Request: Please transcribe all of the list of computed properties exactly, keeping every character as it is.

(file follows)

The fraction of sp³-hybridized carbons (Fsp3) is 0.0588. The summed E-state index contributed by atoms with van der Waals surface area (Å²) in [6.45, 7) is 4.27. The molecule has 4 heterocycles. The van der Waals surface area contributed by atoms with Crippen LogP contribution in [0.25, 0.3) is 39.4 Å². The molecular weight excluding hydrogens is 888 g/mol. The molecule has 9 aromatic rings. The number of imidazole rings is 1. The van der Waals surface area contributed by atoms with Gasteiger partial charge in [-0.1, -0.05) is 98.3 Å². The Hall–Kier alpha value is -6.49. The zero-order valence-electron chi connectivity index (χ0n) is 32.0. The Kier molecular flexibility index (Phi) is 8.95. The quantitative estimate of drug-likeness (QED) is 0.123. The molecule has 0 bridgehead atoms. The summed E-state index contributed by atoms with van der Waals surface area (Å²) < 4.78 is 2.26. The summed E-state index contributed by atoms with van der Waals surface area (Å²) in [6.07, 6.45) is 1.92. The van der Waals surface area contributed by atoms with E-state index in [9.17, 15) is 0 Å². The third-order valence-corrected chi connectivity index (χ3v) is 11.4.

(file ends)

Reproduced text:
The fraction of sp³-hybridized carbons (Fsp3) is 0.0588. The summed E-state index contributed by atoms with van der Waals surface area (Å²) in [6.45, 7) is 4.27. The molecule has 4 heterocycles. The van der Waals surface area contributed by atoms with Crippen LogP contribution in [0.25, 0.3) is 39.4 Å². The molecular weight excluding hydrogens is 888 g/mol. The molecule has 9 aromatic rings. The number of imidazole rings is 1. The van der Waals surface area contributed by atoms with Gasteiger partial charge in [-0.1, -0.05) is 98.3 Å². The Hall–Kier alpha value is -6.49. The zero-order valence-electron chi connectivity index (χ0n) is 32.0. The Kier molecular flexibility index (Phi) is 8.95. The quantitative estimate of drug-likeness (QED) is 0.123. The molecule has 0 bridgehead atoms. The summed E-state index contributed by atoms with van der Waals surface area (Å²) < 4.78 is 2.26. The summed E-state index contributed by atoms with van der Waals surface area (Å²) in [6.07, 6.45) is 1.92. The van der Waals surface area contributed by atoms with E-state index in [9.17, 15) is 0 Å². The third-order valence-corrected chi connectivity index (χ3v) is 11.4.